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‘The Intruder’ Review: ‘Black Swan’ Meets ‘Berberian Sound Studio’ in Dreamlike Supernatural Thriller

Berlin: Natalia Meta delivers a smart and stylish supernatural story about making peace with inner demons by learning to confront them head-on.

“The Intruder”

There may be no better metaphor for an identity crisis than the art of the voiceover. In “The Intruder,” the haunting and sophisticated psychological thriller from Argentine director Natalia Meta, the symbolic potential is clear early on. Inés (Érica Rives) watches a schlocky, violent movie as she dubs the screams into a microphone, her hands in front of her face and her eyes wide with embellished fear. As Inés hovers between her daily routine and the fictional worlds where she lends her voice, her reality grows more tenuous, as this smart and stylish supernatural descent explores what it means to make peace with inner demons by learning to confront them head-on.

Channeling the psychological thrills of performance in “Black Swan” with a spooky audiovisual tapestry similar to Peter Strickland’s “Berberian Sound Studio,” Meta develops Inés’ conundrum through the accumulation of disturbing dreams that invade her everyday existence. Inés’ saga begins on a tropical vacation with her new lover Leopardo (Daniel Hendler), a romantic cheeseball who grows jealous when he overhears her muttering in her sleep. That argument ends in a sudden, violent tragedy; it’s also the first indication that Inés’ tenuous grasp on her surroundings may have something to do with an intangible evil following her, as eerie specters from her dreams creep into her awareness bit by bit.

However, “The Intruder” focuses less on resolving the nature of that conundrum than the process through which Inés keeps tumbling further down the rabbit hole. While the rules of her conundrum never quite coalesce and some of the twists feel shoehorned, “The Intruder” generates so much intrigue to maintain a breathless pace and unsettling atmosphere at every turn, with Rives’ layered performance fusing the strange trip together.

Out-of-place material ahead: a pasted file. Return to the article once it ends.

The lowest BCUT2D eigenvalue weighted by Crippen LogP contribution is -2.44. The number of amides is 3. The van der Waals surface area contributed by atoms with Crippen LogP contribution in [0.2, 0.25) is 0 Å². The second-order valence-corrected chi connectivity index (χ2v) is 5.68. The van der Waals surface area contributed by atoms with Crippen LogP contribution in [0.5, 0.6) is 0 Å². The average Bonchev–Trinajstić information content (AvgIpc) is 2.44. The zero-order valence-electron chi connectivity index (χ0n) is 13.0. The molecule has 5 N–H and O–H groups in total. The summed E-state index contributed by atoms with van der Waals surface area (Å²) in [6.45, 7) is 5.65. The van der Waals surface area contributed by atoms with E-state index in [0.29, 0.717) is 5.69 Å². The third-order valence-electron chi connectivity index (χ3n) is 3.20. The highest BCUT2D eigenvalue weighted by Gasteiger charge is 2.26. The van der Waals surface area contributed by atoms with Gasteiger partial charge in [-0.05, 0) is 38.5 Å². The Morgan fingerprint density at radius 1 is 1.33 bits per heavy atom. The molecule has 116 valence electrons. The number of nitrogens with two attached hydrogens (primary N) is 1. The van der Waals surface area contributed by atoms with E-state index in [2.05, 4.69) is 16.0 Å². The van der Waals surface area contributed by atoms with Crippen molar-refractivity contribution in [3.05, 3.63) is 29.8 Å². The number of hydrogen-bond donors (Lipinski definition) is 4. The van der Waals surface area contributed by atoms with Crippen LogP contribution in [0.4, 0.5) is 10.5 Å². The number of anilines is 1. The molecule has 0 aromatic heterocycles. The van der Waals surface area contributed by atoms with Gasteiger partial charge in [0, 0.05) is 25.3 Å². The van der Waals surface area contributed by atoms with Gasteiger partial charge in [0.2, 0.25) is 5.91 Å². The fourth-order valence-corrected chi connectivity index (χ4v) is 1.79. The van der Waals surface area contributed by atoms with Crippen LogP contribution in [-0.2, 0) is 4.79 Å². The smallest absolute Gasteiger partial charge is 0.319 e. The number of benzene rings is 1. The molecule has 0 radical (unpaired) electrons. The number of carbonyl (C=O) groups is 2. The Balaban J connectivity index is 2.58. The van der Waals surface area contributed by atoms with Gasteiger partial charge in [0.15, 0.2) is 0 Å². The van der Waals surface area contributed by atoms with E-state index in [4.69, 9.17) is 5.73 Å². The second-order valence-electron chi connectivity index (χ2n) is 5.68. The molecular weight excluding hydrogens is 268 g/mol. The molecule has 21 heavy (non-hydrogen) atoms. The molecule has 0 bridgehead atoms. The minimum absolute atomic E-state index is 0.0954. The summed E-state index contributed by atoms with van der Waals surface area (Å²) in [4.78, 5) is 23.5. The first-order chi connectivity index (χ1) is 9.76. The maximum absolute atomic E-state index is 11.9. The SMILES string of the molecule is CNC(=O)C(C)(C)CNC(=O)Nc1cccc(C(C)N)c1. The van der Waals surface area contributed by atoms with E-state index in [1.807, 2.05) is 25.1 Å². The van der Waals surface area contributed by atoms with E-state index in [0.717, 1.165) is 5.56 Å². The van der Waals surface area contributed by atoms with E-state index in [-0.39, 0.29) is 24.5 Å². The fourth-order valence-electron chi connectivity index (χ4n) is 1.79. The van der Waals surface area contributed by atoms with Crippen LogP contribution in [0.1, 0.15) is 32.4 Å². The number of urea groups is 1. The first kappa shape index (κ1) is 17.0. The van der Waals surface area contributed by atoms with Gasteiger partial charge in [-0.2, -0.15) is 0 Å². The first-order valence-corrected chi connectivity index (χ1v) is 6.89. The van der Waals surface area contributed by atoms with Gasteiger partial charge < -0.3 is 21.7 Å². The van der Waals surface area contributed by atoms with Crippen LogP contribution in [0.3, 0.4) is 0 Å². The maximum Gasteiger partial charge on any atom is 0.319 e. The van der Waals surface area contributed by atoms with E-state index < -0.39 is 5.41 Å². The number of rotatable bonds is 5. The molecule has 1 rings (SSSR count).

From one scene to the next, Rives exudes the desperation of a woman either losing her mind or battling to regain it. The actress, who some viewers may recall as the vengeful wife in the Oscar-nominated “Wild Tales,” sizzles with frantic energy throughout; the role calls for a range of expressive abilities that oscillate from domineering to weakened and back again. In addition to her voiceover work, Inés sings in a Buenos Aires choir, where her vocal chords have started to fail her due to an unknown ailment; meanwhile, strange background noises creep into her voiceover work, as her engineer struggles to diagnose the source. Eventually, it takes the obligatory kooky old lady — in this case, a veteran voiceover actress who knows the score — to explain the nature of the threat. Inés has intruders, an unspecified army of inner monstrosities attempting to work their way out of her through her main vocation. “First you hear them,” Inés is told. “Then you see them.” And so she does.

As with “It Follows,” the rudimentary nature of this threat provides a cogent means of exploring the main character’s broader frustrations with the world — her loneliness and depression give way to haunting visions, and advances from supportive men who may or may have her best interests at heart. (Hell, they may not even be there at all.) With the arrival of Alberto (Nahuel Pérez Biscayart, who played the activist hero of “BPM”), a dashing organ tuner who lurks above Inés’ choir like Quasimodo, “The Intruder” drifts into strange romantic territory that suggests the woman might have found a savior from the grief that haunts her after the twist of the first act. But the misdirection keeps coming, in a series of surreal transitions that make it increasingly unclear if Natalia’s ever awake in the first place.

Adapted from C.E. Feiling’s novel “El Mal Menor,” Meta and co-writer Leonel D’Agostino’s maze-like plot keeps spinning around, as Inés attempts to confront her dreams and winds up more attracted to them than she could have anticipated. The movie exists within the confines of that spell, coming around to the implication that the fear Inés experiences is actually some kind of superpower. The men in her life always want to save her, but “The Intruder” makes it clear that Inés has to overcome their gestures to secure her source of confidence from within. In the exuberant musical finale, the darkness gives way to a zany act of defiance, as the story of mysterious inner voices becomes the defiant tale of one woman finding her own.

Grade: B+

“The Intruder” premiered at the 2020 Berlin Film Festival. It is currently seeking U.S. distribution.

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